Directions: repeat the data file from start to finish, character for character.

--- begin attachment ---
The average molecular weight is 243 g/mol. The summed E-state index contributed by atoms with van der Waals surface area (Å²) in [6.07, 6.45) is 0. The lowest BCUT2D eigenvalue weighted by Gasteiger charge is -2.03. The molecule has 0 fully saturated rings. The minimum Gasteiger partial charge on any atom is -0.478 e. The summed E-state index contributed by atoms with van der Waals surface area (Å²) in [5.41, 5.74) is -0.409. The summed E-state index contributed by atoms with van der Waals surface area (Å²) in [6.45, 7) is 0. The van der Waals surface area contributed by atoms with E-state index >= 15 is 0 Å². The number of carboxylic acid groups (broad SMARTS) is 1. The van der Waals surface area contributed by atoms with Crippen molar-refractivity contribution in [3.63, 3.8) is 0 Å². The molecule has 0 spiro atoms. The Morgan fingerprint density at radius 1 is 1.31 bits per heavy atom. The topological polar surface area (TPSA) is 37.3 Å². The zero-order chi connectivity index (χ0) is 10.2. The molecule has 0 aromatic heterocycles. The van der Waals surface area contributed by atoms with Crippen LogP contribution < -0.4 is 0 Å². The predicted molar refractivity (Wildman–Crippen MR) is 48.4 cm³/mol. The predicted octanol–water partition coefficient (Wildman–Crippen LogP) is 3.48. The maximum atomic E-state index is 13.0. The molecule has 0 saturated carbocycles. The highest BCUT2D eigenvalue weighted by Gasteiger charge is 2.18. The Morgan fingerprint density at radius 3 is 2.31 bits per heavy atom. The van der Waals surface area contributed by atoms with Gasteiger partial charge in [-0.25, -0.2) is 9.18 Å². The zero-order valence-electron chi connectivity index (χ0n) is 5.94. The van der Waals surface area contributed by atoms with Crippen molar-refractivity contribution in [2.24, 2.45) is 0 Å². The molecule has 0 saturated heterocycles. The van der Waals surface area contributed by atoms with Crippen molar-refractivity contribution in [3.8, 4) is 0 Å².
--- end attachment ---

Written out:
The average molecular weight is 243 g/mol. The summed E-state index contributed by atoms with van der Waals surface area (Å²) in [6.07, 6.45) is 0. The lowest BCUT2D eigenvalue weighted by Gasteiger charge is -2.03. The molecule has 0 fully saturated rings. The minimum Gasteiger partial charge on any atom is -0.478 e. The summed E-state index contributed by atoms with van der Waals surface area (Å²) in [5.41, 5.74) is -0.409. The summed E-state index contributed by atoms with van der Waals surface area (Å²) in [6.45, 7) is 0. The van der Waals surface area contributed by atoms with E-state index >= 15 is 0 Å². The number of carboxylic acid groups (broad SMARTS) is 1. The van der Waals surface area contributed by atoms with Crippen molar-refractivity contribution in [3.63, 3.8) is 0 Å². The molecule has 0 spiro atoms. The Morgan fingerprint density at radius 1 is 1.31 bits per heavy atom. The topological polar surface area (TPSA) is 37.3 Å². The zero-order chi connectivity index (χ0) is 10.2. The molecule has 0 aromatic heterocycles. The van der Waals surface area contributed by atoms with Crippen LogP contribution < -0.4 is 0 Å². The predicted molar refractivity (Wildman–Crippen MR) is 48.4 cm³/mol. The predicted octanol–water partition coefficient (Wildman–Crippen LogP) is 3.48. The maximum atomic E-state index is 13.0. The molecule has 0 saturated carbocycles. The highest BCUT2D eigenvalue weighted by Gasteiger charge is 2.18. The Morgan fingerprint density at radius 3 is 2.31 bits per heavy atom. The van der Waals surface area contributed by atoms with Gasteiger partial charge in [-0.25, -0.2) is 9.18 Å². The zero-order valence-electron chi connectivity index (χ0n) is 5.94. The van der Waals surface area contributed by atoms with Crippen molar-refractivity contribution in [2.24, 2.45) is 0 Å². The molecule has 0 saturated heterocycles. The van der Waals surface area contributed by atoms with Crippen molar-refractivity contribution in [3.8, 4) is 0 Å².